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Nonprofits – August 8, 2018

Providing New Life for Trafficking’s Victims

Illustration: Kiki Kita

When Jessica Munoz took a job as a pediatric crisis and trauma nurse at Kapiolani Medical Center for Women & Children in 2006, she noticed patients who were victims of sex trafficking.

“I started seeing kids and young women coming into emergency room settings seeking care, and they were oftentimes with their captors or traffickers or pimps, or possibly with a family member who was exploiting them,” the North Shore resident recalls. “I didn’t know about trafficking, other than that it was something overseas. Then I realized that it was happening here, in Hawaii.”

Munoz immersed herself in research. “I had never had any training in school or in continuing education about this, yet these are American children being trafficked.” She realized early that it wasn’t only health care providers who didn’t fully understand the problem; people in the juvenile justice and child welfare systems and the community at large “had no clue.”

Munoz and other volunteers founded the nonprofit, Hoola Na Pua (“New Life for Our Children”), in 2013 after years of foundational work.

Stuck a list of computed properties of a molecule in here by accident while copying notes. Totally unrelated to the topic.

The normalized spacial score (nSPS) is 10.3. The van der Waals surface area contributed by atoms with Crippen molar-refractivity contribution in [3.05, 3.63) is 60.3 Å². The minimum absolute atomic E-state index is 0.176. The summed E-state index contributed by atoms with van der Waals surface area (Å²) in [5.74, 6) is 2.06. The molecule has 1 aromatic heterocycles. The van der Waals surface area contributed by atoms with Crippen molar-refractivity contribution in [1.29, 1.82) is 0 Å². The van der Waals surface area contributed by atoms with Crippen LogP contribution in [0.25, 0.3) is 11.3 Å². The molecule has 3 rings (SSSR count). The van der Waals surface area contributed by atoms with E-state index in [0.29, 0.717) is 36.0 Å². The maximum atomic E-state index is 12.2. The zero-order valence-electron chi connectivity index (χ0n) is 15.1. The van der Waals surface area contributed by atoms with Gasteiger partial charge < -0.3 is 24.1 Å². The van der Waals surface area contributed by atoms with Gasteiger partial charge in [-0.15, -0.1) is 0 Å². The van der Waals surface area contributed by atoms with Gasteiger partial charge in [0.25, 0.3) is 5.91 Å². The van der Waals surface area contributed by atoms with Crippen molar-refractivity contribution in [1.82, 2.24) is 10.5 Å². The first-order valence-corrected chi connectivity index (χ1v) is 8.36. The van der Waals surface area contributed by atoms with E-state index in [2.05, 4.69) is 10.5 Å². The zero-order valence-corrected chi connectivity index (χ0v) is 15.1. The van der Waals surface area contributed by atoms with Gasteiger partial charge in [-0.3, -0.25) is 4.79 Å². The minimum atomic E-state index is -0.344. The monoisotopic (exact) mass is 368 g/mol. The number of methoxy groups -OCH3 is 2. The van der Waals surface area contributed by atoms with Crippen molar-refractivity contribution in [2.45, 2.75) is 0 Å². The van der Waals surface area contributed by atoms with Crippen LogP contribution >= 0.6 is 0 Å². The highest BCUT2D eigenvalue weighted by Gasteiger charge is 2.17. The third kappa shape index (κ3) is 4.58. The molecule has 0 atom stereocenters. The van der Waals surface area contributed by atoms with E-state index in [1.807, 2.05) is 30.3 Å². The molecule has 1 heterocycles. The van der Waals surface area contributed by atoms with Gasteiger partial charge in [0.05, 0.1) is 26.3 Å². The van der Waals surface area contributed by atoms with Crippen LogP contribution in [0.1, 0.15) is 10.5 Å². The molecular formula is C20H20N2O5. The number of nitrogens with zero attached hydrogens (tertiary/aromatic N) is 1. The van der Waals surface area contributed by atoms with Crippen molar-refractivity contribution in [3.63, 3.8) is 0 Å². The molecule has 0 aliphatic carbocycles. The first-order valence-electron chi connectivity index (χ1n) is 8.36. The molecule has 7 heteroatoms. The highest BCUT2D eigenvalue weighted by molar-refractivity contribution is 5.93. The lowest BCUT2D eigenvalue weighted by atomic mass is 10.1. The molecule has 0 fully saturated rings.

“Human beings are trafficked – whether they’re male, female, kids or adults,” explains Munoz, the nonprofit’s president and a board-certified nurse practitioner at Pali Momi Medical Center. “But it’s oftentimes children who are not recognized as victims of trafficking because of other abuses going on, or other delinquent behaviors or substance abuse. One of their core issues may be that they’re being exploited, but that hasn’t been identified.”

In the beginning, HNP’s staff was entirely volunteer, including Munoz herself. Today there are six paid full-timers and three part-timers and an annual budget of about $1 million.

“Our services are entirely free,” she says. “Most of our funding is through private donors or private grants.” Major fundraisers are held in the spring and fall, with smaller events throughout the year.

“Based on need, we established four pillars: health, education, advocacy and reintegration,” Munoz says.

“Under our health pillar is our Starfish Mentoring Program and our Family Support Groups. We saw a need for mentors for girls who are identified as victims. We also work at the Hawaii Youth Correctional Facility doing group mentoring activities. Then we started a family support group, where we work with the parents of kids who have been trafficked.”

The group conducts over 100 educational speaking events a year around the Islands for medical professionals, police, lawmakers and businesses. Perhaps HNP’s biggest challenge yet is its capital campaign to renovate a dilapidated 20,000-square-foot building on the North Shore and transforming it into a residential treatment facility for underage girls. “Pearl Haven will have everything on-site: schooling, mental health care, life-skill development, adjunct therapy,” envisions Munoz.

Although optimistic for the long haul, Munoz says that “overall, our state and counties need to provide more resources specific to trafficked children in Hawaii.”

hoolanapua.org

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